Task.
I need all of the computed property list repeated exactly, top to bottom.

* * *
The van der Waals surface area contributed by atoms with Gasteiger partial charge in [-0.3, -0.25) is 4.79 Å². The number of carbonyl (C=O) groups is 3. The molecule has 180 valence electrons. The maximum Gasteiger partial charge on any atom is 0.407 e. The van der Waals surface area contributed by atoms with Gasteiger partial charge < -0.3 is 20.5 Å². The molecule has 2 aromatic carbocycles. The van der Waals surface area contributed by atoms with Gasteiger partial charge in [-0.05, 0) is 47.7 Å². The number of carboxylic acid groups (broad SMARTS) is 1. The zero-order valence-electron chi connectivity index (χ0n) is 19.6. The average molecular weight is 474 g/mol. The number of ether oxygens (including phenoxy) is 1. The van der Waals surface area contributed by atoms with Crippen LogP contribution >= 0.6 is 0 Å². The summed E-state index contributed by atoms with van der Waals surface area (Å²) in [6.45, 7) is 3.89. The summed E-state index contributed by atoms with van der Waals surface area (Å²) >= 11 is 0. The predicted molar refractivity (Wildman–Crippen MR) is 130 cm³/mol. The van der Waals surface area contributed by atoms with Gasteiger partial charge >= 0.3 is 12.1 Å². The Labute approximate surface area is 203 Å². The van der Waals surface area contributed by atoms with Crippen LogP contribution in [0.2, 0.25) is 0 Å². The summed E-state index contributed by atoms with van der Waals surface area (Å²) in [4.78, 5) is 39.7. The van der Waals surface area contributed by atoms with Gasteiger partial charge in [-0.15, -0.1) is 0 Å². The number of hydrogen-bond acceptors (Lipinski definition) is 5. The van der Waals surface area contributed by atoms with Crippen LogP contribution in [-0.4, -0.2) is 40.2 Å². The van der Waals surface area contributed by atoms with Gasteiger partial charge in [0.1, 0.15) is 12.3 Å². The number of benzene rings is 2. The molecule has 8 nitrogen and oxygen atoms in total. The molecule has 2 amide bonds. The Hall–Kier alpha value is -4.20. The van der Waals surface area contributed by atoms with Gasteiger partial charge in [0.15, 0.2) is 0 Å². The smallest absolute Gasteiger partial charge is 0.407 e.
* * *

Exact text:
The van der Waals surface area contributed by atoms with Gasteiger partial charge in [-0.3, -0.25) is 4.79 Å². The number of carbonyl (C=O) groups is 3. The molecule has 180 valence electrons. The maximum Gasteiger partial charge on any atom is 0.407 e. The van der Waals surface area contributed by atoms with Gasteiger partial charge < -0.3 is 20.5 Å². The molecule has 2 aromatic carbocycles. The van der Waals surface area contributed by atoms with Gasteiger partial charge in [-0.05, 0) is 47.7 Å². The number of carboxylic acid groups (broad SMARTS) is 1. The zero-order valence-electron chi connectivity index (χ0n) is 19.6. The average molecular weight is 474 g/mol. The number of ether oxygens (including phenoxy) is 1. The van der Waals surface area contributed by atoms with Crippen LogP contribution >= 0.6 is 0 Å². The summed E-state index contributed by atoms with van der Waals surface area (Å²) in [6.45, 7) is 3.89. The summed E-state index contributed by atoms with van der Waals surface area (Å²) >= 11 is 0. The predicted molar refractivity (Wildman–Crippen MR) is 130 cm³/mol. The van der Waals surface area contributed by atoms with Gasteiger partial charge >= 0.3 is 12.1 Å². The Labute approximate surface area is 203 Å². The van der Waals surface area contributed by atoms with Crippen LogP contribution in [0.2, 0.25) is 0 Å². The summed E-state index contributed by atoms with van der Waals surface area (Å²) in [4.78, 5) is 39.7. The van der Waals surface area contributed by atoms with Gasteiger partial charge in [-0.15, -0.1) is 0 Å². The number of hydrogen-bond acceptors (Lipinski definition) is 5. The van der Waals surface area contributed by atoms with Crippen LogP contribution in [-0.4, -0.2) is 40.2 Å². The van der Waals surface area contributed by atoms with Gasteiger partial charge in [0.1, 0.15) is 12.3 Å². The number of benzene rings is 2. The molecule has 8 nitrogen and oxygen atoms in total. The molecule has 2 amide bonds. The Hall–Kier alpha value is -4.20. The van der Waals surface area contributed by atoms with Gasteiger partial charge in [0.15, 0.2) is 0 Å². The smallest absolute Gasteiger partial charge is 0.407 e.